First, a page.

Question: Don't the people of the area have valid concerns about the water supply?

Wrage: We are currently planning on getting our water from Illinois American Water. We're going to talk to them next week about a deal to help them bring in that new well on the east side of town.

[to top of second column in this article]

Question: So, you don't really plan on drilling wells and taking advantage of less expensive water from the Mahomet Aquifer?

Wrage: Less expensive would be great. But, right now we are planning on buying our water. If we did drill wells, it wouldn't even put a dent in the water supply. A couple years ago they bored a 36-inch well over by Emden and pumped it for seven days. I don't know the rate they took water out of the well, but it was some fantastic amount per minute. Anyway, over that week's time, the water level only went down one-half inch, and it went right back to its normal level immediately when they stopped pumping.

Question: Don't you think it was a mistake to say there wouldn't be a fence the other night at the meeting?

Wrage: There will be a fence. We currently have a budget of about $5 million for all the site things other than the plant. That includes planting trees. Our investors, and there are about 600 of them, have said that a fence is needed. The total budget for this project is about $96 million. Everything will be done right.

Question: Aren't people concerned that ADM and other big agribusiness companies will end up owning this plant?

Wrage: Our investors are made up of farmers like me from this area. Our whole board of directors is made up of farmers. Nobody can own more than 10 percent of the stock.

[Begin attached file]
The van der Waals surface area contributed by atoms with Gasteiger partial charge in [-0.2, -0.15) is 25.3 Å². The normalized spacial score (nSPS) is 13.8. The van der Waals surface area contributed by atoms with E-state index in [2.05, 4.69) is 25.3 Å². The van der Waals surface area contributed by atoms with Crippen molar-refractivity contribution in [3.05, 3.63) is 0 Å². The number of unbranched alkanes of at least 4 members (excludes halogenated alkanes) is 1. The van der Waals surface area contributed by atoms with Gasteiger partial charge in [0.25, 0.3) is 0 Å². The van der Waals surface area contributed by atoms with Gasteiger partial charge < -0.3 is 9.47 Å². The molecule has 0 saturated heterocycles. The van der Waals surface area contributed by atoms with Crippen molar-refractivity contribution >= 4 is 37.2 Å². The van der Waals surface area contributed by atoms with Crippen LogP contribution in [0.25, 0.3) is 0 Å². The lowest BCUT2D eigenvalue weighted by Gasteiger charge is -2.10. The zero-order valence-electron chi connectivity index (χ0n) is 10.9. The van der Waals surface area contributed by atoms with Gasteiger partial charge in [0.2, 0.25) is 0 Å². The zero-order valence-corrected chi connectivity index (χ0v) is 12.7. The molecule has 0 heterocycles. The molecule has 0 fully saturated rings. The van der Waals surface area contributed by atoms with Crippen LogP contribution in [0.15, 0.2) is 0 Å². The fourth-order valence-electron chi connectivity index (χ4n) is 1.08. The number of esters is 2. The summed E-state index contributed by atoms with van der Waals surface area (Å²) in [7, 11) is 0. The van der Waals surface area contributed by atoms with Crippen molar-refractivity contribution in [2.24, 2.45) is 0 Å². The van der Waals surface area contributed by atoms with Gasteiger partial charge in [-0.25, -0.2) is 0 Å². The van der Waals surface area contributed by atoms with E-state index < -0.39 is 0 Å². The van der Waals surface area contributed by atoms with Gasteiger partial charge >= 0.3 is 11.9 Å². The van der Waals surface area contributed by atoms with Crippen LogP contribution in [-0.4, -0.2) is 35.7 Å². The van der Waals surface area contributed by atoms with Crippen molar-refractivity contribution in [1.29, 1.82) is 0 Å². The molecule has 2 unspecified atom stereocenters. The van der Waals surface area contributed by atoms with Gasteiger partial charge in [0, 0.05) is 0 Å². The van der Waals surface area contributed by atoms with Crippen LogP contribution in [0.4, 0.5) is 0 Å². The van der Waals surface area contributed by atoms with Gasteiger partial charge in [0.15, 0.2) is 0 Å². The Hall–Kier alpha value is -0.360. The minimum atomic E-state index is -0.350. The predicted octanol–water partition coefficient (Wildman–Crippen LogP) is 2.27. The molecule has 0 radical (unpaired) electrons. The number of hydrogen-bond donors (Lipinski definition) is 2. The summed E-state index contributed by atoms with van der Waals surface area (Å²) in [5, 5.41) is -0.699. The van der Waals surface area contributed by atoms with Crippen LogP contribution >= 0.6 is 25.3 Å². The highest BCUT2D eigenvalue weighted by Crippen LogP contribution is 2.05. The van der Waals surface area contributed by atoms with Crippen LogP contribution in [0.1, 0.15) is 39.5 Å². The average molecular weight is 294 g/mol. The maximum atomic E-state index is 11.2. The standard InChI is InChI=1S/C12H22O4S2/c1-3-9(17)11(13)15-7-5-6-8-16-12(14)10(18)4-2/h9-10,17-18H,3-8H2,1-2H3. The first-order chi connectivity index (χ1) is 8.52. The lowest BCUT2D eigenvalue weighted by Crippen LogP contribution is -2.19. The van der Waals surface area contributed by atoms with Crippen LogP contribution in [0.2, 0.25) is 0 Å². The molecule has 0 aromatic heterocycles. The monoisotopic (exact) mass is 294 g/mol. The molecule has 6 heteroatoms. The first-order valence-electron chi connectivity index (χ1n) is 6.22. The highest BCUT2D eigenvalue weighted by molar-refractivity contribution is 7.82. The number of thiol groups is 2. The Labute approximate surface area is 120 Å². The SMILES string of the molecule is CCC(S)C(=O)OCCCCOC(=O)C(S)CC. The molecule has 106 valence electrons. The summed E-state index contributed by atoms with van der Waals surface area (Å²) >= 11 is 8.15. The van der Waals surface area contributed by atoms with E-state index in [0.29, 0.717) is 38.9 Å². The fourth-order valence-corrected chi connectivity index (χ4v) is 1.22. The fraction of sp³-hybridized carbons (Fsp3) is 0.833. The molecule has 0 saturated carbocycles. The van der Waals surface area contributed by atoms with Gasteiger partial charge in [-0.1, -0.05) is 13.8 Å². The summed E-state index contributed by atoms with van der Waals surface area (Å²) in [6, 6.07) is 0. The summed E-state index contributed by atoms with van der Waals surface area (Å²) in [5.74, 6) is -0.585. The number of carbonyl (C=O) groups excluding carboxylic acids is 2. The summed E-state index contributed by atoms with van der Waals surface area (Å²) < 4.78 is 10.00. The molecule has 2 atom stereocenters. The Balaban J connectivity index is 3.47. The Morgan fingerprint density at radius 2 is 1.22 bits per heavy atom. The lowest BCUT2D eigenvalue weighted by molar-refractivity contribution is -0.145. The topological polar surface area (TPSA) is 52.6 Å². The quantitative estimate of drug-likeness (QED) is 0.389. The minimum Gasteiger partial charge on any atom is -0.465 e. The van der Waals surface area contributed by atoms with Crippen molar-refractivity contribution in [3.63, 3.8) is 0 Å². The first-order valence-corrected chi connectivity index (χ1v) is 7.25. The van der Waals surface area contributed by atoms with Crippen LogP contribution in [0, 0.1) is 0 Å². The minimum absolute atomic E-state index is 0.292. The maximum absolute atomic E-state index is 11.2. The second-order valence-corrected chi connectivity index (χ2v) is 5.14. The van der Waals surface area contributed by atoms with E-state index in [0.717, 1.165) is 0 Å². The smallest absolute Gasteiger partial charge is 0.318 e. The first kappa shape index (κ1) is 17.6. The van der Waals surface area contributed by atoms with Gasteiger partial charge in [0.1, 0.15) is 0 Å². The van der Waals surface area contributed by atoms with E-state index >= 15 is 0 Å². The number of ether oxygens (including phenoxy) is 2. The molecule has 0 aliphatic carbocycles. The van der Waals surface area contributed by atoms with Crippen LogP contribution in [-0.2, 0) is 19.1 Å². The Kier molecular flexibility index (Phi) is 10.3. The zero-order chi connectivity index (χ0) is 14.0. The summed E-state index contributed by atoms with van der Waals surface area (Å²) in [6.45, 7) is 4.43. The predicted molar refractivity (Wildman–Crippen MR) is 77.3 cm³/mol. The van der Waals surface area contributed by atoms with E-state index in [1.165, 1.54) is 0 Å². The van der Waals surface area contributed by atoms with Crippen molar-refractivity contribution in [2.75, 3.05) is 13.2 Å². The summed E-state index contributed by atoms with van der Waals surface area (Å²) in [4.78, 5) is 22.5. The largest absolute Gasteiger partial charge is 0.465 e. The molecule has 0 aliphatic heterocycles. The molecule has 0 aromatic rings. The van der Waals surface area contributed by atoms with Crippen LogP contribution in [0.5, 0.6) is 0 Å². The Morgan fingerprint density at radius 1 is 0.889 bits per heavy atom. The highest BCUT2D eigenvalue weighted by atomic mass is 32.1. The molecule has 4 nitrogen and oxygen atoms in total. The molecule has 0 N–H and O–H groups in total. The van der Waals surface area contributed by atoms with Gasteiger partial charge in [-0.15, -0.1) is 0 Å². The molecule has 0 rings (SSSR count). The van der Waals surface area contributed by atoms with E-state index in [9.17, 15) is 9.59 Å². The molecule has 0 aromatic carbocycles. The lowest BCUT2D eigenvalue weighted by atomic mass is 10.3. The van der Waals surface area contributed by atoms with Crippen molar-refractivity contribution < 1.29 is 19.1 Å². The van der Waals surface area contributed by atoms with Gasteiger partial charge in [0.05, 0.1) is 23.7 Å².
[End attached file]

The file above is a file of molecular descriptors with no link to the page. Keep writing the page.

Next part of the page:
This plant will bring much more than 38 jobs to this area. We will be bringing in income from all over back here to Logan County. We will sell the ethanol on the East Coast, and that money will come back here to enrich the county. This will be very good for Logan County.

Yeah, ADM did help get a few plants going, including an inner-city plant in Minnesota. But they loaned the money to get the plant going, and then it became an independent producer.

This plant won't be anything like ADM over in Decatur or Staley's.

Question: Aren't the people over in Jacksonville begging you to put the plant there, ready to welcome you with open arms, ready to even give you the property to put it on?

Wrage: I misspoke during the first meeting. It's Taylorville, not Jacksonville. Yeah, they really want us over there. They have the railroad, but there are problems with the water supply. They don't currently have the capacity over there. We really want to put the plant here. This site is ideal.

Question: Won't major changes need to be made to Nicholson Road?

Wrage: I think turn lanes will be added down near Route 66, but that is up to the county what changes they make. I know the hill will have to be shaved off, but I don't think the road will have many other changes. Everybody is making a big deal about how much we will increase traffic. But 100 trucks over a 16-hour day won't really increase traffic much on that road at all.

Question: If things go according to your plan, when will the plant be ready for production?

Wrage: The rezoning study takes about six months. Then there is a hearing period after that, which is three months long. During that time we have to answer every single question and complaint that is made about putting the plant there. The time to construct the plant is about 18 months. Without other delays, we would be up and running some time in 2007.

Question: What would happen to this ethanol plant if Congress ever did away with the ethanol subsidies?

Wrage: The first thing you gotta know is that we don't receive a dime from ethanol subsidies. It isn't a line item in our budget. The ethanol subsidy is applied at the time of distribution, not at manufacture. It happens when the ethanol is blended with the gasoline. While the subsidy does help promote consumption, it doesn't affect us directly. So, if the subsidy went away, we won't be directly affected. Subsidy or no subsidy, we believe the future of ethanol is very bright.